The second step in this research was to use the outcomes of the survey to define a set of social requirements (section 2) that companies and their technical systems ought to meet in order to satisfy these users’ informational and communicational needs with respect to the companies’ data collection and processing practices.

Finally, we translated the findings of the survey and the social requirements into a way of visualizing such communication. As said, companies generally use privacy statements on their Web sites to inform users of their data processing practices. In recent years, several research groups have investigated alternative ways of communicating this information (section 3) — ways that are more accessible and appealing to consumers. The use of icons is often proposed, but also that of tables comparable to those on food packaging, containing nutrition information. However, one of the most surprising findings of our survey was that users prefer to be informed through the use of ordinary language, possibly with examples, rather than through imagery such as icons. Hence, we attempted to develop an alternative approach to communicating companies’ data collection and processing procedures (section 4).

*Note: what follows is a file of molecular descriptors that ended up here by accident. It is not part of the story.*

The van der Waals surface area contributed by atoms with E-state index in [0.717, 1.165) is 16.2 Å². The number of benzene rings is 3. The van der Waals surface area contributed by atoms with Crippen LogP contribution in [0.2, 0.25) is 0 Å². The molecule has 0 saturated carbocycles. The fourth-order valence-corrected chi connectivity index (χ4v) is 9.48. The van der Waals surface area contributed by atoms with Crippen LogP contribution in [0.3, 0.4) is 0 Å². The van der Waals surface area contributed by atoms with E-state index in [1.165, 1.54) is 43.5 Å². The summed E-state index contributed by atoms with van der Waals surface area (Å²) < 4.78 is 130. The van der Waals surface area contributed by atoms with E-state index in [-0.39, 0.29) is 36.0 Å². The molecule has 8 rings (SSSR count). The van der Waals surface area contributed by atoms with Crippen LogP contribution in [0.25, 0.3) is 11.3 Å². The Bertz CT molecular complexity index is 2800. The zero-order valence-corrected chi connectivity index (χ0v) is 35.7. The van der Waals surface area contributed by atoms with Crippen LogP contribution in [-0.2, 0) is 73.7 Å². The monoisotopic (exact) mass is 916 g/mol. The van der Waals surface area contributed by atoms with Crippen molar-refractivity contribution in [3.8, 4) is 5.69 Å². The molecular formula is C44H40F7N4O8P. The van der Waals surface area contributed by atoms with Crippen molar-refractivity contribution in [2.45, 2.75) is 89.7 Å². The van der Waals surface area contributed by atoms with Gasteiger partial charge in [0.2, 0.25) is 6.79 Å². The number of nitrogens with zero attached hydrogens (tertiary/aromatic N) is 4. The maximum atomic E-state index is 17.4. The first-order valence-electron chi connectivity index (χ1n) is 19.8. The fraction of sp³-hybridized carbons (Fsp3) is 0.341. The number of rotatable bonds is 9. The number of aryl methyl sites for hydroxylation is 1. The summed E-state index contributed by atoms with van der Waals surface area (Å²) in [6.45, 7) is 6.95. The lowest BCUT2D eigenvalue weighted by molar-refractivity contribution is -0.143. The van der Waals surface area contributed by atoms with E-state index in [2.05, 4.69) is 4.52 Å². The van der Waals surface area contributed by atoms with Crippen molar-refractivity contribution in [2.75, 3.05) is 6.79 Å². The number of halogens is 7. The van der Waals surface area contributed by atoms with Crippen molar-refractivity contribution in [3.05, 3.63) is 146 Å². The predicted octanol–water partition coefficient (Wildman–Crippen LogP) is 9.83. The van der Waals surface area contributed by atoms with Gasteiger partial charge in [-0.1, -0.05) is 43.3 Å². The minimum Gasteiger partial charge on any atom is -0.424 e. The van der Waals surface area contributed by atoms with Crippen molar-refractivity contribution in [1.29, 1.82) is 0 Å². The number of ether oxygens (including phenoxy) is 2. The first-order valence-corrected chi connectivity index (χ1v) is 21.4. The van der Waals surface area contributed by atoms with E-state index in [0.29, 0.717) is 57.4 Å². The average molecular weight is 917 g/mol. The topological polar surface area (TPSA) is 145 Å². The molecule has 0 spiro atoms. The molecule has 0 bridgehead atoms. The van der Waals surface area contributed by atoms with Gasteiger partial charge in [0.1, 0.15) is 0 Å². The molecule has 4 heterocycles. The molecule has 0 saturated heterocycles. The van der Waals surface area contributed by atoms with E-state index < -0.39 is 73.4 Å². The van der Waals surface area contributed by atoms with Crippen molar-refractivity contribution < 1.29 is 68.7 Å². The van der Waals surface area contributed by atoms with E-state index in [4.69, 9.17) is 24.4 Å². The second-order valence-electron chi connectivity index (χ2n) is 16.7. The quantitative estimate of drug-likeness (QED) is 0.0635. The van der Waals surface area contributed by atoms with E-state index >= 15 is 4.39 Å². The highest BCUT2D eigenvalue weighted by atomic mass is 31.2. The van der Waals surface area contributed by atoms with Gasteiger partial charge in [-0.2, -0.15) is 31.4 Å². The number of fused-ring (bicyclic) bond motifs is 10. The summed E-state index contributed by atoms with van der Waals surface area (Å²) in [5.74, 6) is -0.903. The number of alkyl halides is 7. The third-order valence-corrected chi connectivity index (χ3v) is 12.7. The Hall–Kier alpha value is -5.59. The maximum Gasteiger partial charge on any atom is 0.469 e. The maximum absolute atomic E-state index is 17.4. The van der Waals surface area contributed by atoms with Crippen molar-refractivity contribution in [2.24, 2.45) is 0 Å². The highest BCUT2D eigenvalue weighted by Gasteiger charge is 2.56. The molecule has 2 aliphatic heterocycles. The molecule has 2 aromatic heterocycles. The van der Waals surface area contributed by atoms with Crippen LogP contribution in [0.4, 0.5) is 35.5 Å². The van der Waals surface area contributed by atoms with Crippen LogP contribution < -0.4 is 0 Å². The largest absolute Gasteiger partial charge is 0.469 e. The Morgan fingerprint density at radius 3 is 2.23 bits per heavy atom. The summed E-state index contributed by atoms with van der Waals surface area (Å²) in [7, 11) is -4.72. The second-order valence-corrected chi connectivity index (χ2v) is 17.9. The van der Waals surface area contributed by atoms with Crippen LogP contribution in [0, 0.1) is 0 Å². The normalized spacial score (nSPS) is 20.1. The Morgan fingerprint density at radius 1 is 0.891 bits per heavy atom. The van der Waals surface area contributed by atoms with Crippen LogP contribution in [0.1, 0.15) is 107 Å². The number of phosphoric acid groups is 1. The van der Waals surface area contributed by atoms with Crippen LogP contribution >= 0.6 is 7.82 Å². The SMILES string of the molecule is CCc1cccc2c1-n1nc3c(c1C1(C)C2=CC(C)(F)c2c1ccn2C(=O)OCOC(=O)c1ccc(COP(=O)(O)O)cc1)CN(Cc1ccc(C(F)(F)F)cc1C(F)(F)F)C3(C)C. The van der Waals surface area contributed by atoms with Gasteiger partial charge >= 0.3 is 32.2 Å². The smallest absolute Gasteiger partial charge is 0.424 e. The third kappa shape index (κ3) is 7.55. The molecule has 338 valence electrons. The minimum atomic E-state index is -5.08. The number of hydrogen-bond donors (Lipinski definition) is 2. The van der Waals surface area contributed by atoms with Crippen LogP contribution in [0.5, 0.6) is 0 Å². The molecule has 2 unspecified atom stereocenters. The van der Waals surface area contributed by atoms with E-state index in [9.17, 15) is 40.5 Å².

1. The user study

In order to test end user expectations with regard to companies’ communication of data processing practices we developed an online survey to collect data among an audience in various EU Member States.

a. Setup and respondents

The survey [3] was distributed through social media (e.g., Facebook, LinkedIn, Twitter, and the Dutch social network site Hyves), through mailing lists (e.g., Nettime), by announcement in university courses, through e–mail messages to students, and via flyers on campus. A total of 568 respondents (N=568) completed the survey in a period of three weeks in May 2011. Fifty–five percent of the respondents were male, 45 percent were female. Respondents came from various countries in the EU, but the majority came from three countries: Austria (27 percent), Spain (27 percent) and the Netherlands (25 percent) [4]. The respondents’ average age was 26.